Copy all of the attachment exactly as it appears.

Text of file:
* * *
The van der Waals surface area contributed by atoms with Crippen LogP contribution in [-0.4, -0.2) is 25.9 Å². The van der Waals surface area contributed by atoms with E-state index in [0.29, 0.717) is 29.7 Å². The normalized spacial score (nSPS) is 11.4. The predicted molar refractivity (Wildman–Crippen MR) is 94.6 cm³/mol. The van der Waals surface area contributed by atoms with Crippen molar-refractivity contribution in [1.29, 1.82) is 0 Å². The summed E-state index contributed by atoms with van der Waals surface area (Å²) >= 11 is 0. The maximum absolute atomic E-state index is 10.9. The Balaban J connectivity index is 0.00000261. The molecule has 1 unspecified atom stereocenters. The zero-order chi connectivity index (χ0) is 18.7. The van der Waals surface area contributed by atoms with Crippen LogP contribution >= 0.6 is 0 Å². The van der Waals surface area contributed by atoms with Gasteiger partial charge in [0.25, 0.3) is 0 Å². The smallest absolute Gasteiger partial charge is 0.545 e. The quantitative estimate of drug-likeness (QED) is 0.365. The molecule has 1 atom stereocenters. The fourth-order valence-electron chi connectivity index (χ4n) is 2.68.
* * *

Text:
The van der Waals surface area contributed by atoms with Crippen LogP contribution in [-0.4, -0.2) is 25.9 Å². The van der Waals surface area contributed by atoms with E-state index in [0.29, 0.717) is 29.7 Å². The normalized spacial score (nSPS) is 11.4. The predicted molar refractivity (Wildman–Crippen MR) is 94.6 cm³/mol. The van der Waals surface area contributed by atoms with Crippen molar-refractivity contribution in [1.29, 1.82) is 0 Å². The summed E-state index contributed by atoms with van der Waals surface area (Å²) >= 11 is 0. The maximum absolute atomic E-state index is 10.9. The Balaban J connectivity index is 0.00000261. The molecule has 1 unspecified atom stereocenters. The zero-order chi connectivity index (χ0) is 18.7. The van der Waals surface area contributed by atoms with Crippen LogP contribution >= 0.6 is 0 Å². The van der Waals surface area contributed by atoms with Gasteiger partial charge in [0.25, 0.3) is 0 Å². The smallest absolute Gasteiger partial charge is 0.545 e. The quantitative estimate of drug-likeness (QED) is 0.365. The molecule has 1 atom stereocenters. The fourth-order valence-electron chi connectivity index (χ4n) is 2.68.